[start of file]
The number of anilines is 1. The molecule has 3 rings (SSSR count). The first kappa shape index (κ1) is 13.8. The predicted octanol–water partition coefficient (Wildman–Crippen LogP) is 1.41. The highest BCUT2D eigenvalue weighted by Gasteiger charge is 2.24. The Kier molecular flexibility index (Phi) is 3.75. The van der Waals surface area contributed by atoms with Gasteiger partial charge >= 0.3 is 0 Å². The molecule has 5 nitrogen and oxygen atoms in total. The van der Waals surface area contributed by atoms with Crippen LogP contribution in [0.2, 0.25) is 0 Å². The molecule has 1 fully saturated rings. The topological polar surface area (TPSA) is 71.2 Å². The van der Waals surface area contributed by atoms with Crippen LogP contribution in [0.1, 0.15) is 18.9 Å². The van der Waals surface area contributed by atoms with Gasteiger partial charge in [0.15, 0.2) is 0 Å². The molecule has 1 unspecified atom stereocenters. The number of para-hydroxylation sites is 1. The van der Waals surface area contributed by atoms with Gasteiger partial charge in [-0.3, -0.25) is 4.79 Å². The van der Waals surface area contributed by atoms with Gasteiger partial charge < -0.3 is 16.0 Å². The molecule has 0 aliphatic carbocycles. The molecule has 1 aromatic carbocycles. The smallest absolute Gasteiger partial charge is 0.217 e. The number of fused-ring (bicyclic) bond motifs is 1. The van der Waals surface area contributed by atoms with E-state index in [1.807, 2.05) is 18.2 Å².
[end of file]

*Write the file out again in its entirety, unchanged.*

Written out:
The number of anilines is 1. The molecule has 3 rings (SSSR count). The first kappa shape index (κ1) is 13.8. The predicted octanol–water partition coefficient (Wildman–Crippen LogP) is 1.41. The highest BCUT2D eigenvalue weighted by Gasteiger charge is 2.24. The Kier molecular flexibility index (Phi) is 3.75. The van der Waals surface area contributed by atoms with Gasteiger partial charge >= 0.3 is 0 Å². The molecule has 5 nitrogen and oxygen atoms in total. The van der Waals surface area contributed by atoms with Crippen LogP contribution in [0.2, 0.25) is 0 Å². The molecule has 1 fully saturated rings. The topological polar surface area (TPSA) is 71.2 Å². The van der Waals surface area contributed by atoms with Crippen LogP contribution in [0.1, 0.15) is 18.9 Å². The van der Waals surface area contributed by atoms with Gasteiger partial charge in [0.15, 0.2) is 0 Å². The molecule has 1 unspecified atom stereocenters. The number of para-hydroxylation sites is 1. The van der Waals surface area contributed by atoms with Gasteiger partial charge in [-0.3, -0.25) is 4.79 Å². The van der Waals surface area contributed by atoms with Gasteiger partial charge < -0.3 is 16.0 Å². The molecule has 0 aliphatic carbocycles. The molecule has 1 aromatic carbocycles. The smallest absolute Gasteiger partial charge is 0.217 e. The number of fused-ring (bicyclic) bond motifs is 1. The van der Waals surface area contributed by atoms with E-state index in [1.807, 2.05) is 18.2 Å².